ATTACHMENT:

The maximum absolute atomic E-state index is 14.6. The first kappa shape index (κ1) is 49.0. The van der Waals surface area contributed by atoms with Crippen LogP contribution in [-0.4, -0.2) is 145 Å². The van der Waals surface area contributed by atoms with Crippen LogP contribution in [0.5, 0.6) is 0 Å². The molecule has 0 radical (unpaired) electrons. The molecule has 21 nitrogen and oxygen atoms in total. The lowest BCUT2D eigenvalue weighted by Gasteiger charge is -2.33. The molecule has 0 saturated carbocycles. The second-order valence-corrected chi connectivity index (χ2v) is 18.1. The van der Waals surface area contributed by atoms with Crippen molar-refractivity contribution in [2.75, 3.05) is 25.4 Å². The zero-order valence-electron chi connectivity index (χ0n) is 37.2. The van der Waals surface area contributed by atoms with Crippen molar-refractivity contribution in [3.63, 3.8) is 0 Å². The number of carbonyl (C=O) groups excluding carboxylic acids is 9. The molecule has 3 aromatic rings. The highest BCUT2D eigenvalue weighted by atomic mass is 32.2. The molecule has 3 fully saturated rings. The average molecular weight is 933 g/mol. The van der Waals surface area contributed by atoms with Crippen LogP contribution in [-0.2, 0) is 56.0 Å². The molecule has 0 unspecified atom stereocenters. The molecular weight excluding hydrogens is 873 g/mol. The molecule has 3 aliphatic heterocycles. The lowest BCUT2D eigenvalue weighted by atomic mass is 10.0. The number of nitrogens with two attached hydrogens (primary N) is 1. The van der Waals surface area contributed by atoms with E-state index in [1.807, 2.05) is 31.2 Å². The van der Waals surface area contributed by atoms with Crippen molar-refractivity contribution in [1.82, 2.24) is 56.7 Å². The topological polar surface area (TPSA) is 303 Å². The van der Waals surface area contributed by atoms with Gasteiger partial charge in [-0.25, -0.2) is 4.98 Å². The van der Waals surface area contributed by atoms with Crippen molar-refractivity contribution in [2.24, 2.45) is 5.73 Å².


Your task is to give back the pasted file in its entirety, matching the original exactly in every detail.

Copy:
The maximum absolute atomic E-state index is 14.6. The first kappa shape index (κ1) is 49.0. The van der Waals surface area contributed by atoms with Crippen LogP contribution in [-0.4, -0.2) is 145 Å². The van der Waals surface area contributed by atoms with Crippen LogP contribution in [0.5, 0.6) is 0 Å². The molecule has 0 radical (unpaired) electrons. The molecule has 21 nitrogen and oxygen atoms in total. The lowest BCUT2D eigenvalue weighted by Gasteiger charge is -2.33. The molecule has 0 saturated carbocycles. The second-order valence-corrected chi connectivity index (χ2v) is 18.1. The van der Waals surface area contributed by atoms with Crippen molar-refractivity contribution in [2.75, 3.05) is 25.4 Å². The zero-order valence-electron chi connectivity index (χ0n) is 37.2. The van der Waals surface area contributed by atoms with Crippen molar-refractivity contribution in [3.63, 3.8) is 0 Å². The number of carbonyl (C=O) groups excluding carboxylic acids is 9. The molecule has 3 aromatic rings. The highest BCUT2D eigenvalue weighted by atomic mass is 32.2. The molecule has 3 fully saturated rings. The average molecular weight is 933 g/mol. The van der Waals surface area contributed by atoms with Crippen LogP contribution in [-0.2, 0) is 56.0 Å². The molecule has 0 unspecified atom stereocenters. The molecular weight excluding hydrogens is 873 g/mol. The molecule has 3 aliphatic heterocycles. The lowest BCUT2D eigenvalue weighted by atomic mass is 10.0. The number of nitrogens with two attached hydrogens (primary N) is 1. The van der Waals surface area contributed by atoms with E-state index in [1.807, 2.05) is 31.2 Å². The van der Waals surface area contributed by atoms with Crippen molar-refractivity contribution in [1.82, 2.24) is 56.7 Å². The topological polar surface area (TPSA) is 303 Å². The van der Waals surface area contributed by atoms with Gasteiger partial charge in [-0.25, -0.2) is 4.98 Å². The van der Waals surface area contributed by atoms with Crippen molar-refractivity contribution in [2.24, 2.45) is 5.73 Å².